God is the antidote

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  • September 5, 2008

Triumph of the Cross (Year A) Sept. 14 (Numbers 21:4-9; Psalm 78; Philippians 2:6-11; John 3:13-17)

As anyone who has ever been on a long journey knows well, there is nothing like heat, thirst and hunger to bring out the worst in people. The Israelites provide a good example of human fickleness and fear during their journey through the wilderness.

Forgotten are the many miracles and wonders by which God had rescued them from Egypt. They are like so many people: swift to find fault and complain and slow when it comes to gratitude and remembering past blessings and kindnesses. They are hungry, tired and thirsty. In their murderous mood they take out their frustration on Moses and on God.

“God” sends fiery and venomous serpents in reply. The authors interpret the serpents as a divine chastisement sent, but today it would be wise to question such an interpretation. We might focus on the serpents as a concrete manifestation of the venomous attitude of the people. They have created their own little hell by turning their face against God. It is interesting that “God” will not remove the serpents that he has supposedly sent but will provide the antidote. The cure consists of what anthropologists call “sympathetic magic.” By gazing on an image of the snake that bit them, sufferers are cured of the effects of the venom. The serpents will remain as a reminder of what the path is like when we turn aside from God and become mired in our own negativity and selfishness.

The image of the cross and its glorification in Paul’s letters completely inverts the usual view of power, honour and shame. Philippians assures us that it was the loving and willing acceptance of a shameful, lowly status and death on a cross that empowered and exalted Jesus. His earthly role and the manner of His death were viewed as a source of shame and disgrace by many, but as honour, glory and power in the eyes of God and those attuned to God.

This image of the self-emptying of Christ is the paradigm for Christian discipleship and spirituality. The cross is not about self-punishment or a morbid focus on death and suffering for its own sake. It expresses the spiritual transformation that occurs when we open ourselves to the good of others in a radical and loving way even at cost to ourselves. This is not some technique to “be saved” but a way of imitating the divine — in fact, of experiencing and being part of God.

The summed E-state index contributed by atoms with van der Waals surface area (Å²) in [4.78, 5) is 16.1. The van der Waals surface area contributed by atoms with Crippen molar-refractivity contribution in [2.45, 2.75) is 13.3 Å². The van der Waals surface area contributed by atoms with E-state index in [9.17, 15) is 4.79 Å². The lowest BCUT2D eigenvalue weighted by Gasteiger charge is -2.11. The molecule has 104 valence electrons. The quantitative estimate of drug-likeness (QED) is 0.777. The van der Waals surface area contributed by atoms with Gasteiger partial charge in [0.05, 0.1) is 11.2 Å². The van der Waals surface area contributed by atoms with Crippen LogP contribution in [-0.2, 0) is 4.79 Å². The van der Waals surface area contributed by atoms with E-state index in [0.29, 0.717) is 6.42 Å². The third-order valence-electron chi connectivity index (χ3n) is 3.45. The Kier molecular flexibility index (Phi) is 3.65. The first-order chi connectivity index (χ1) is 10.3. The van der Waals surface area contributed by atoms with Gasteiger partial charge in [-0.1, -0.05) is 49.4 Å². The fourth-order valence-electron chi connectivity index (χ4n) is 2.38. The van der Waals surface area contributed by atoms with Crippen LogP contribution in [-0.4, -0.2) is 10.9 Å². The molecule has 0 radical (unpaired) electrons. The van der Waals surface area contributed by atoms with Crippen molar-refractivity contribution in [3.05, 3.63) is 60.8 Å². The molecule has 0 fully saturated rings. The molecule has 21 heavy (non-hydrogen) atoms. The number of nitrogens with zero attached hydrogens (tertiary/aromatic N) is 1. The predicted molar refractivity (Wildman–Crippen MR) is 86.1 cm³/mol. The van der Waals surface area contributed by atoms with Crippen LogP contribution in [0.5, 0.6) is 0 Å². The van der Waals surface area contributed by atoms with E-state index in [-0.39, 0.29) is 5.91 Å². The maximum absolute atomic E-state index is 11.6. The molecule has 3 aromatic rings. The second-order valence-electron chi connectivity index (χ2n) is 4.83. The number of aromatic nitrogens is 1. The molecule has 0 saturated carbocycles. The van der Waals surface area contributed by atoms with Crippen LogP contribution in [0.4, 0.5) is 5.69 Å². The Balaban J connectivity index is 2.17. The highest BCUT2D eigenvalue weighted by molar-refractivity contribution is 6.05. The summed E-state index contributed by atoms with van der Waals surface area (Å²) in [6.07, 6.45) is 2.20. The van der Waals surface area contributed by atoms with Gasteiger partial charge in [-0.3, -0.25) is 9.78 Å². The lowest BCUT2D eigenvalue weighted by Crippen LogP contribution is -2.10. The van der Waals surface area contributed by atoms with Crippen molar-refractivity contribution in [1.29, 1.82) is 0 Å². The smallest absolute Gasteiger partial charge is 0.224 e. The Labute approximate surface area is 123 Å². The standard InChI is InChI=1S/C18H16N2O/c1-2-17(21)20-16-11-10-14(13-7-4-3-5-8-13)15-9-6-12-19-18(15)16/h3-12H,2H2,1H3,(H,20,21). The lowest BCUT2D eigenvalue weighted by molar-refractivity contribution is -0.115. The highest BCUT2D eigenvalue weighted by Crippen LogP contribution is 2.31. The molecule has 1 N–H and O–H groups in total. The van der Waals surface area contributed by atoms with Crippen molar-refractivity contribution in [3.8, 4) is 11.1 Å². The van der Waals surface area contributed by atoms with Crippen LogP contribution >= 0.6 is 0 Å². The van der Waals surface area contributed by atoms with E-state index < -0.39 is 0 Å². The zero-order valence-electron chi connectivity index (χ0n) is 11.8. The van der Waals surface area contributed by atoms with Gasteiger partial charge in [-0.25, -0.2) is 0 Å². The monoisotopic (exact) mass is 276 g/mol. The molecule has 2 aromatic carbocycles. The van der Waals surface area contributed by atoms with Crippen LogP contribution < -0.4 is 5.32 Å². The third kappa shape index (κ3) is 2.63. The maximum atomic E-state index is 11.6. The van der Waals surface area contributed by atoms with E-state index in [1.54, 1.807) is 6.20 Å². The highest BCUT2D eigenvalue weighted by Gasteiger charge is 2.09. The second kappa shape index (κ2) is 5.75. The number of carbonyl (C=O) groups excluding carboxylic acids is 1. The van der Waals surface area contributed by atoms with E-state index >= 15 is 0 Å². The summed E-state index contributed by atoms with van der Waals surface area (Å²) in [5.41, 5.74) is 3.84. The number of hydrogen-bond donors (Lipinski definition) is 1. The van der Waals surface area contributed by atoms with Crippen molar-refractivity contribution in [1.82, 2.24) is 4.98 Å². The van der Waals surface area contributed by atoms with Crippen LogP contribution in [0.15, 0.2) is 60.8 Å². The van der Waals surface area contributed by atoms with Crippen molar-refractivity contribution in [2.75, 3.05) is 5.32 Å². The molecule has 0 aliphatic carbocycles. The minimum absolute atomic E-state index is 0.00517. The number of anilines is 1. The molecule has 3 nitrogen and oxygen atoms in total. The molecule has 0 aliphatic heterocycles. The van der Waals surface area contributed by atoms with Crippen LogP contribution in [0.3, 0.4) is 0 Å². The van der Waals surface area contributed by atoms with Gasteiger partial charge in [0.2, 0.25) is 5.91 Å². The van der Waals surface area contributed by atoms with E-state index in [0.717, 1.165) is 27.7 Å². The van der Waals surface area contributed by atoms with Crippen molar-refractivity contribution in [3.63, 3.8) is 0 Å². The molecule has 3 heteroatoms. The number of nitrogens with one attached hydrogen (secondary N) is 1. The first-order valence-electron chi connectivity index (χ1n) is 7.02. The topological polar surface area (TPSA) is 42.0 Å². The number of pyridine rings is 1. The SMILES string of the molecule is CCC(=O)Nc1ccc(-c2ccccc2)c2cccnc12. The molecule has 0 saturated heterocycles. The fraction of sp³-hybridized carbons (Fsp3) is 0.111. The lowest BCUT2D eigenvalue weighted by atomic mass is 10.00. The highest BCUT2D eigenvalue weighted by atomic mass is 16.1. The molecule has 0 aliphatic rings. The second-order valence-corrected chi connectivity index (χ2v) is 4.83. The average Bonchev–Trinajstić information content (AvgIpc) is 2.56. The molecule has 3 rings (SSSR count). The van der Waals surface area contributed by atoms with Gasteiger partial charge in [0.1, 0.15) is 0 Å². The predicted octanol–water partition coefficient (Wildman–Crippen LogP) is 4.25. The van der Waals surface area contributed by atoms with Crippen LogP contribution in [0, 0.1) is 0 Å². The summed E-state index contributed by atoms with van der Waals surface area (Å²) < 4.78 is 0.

The Gospel of John utilizes the bronze serpent image from Numbers to illustrate the saving power of faith in the crucified and resurrected Jesus. The rich ambiguity of the Greek word for “lift up” — it also means “to exalt” — enables John to make an exhilarating theological point in his teaching on the crucifixion. His crucifixion is actually a glorification or exaltation, contrary to its fear-filled human associations.

In the continuing inversion of human values, Jesus demonstrates that the greatest love and the greatest honour consist in laying down one’s life for others. There is little to comfort those who measure their worth by worldly standards of accomplishment or success. In John’s theology, “believing” in Jesus means surrendering to Him, abiding in Him and walking continually the path of love. There is no chasm or separation between what one believes and how one acts and treats others. Belief is a way of life rather than an ideology or theological weapon.

Jesus will be crucified or lifted up as a means of providing the antidote to the poison that afflicts humanity: death and all that is associated with it, such as fear, violence and selfishness. Jesus offers in Himself a new revelation and image of God. This God identifies with us, walks with us and in Him there is no violence or darkness, only life. The drama of redemption continues: God will not swoop in to save us from the painful fruits of our own negative behaviour and choices. This would dishonour our own free will and cast God in the role of the cosmic “fix-it” man. But God will provide the way out, the antidote. And for us that antidote is the way of Jesus, the path of love, humility and service.

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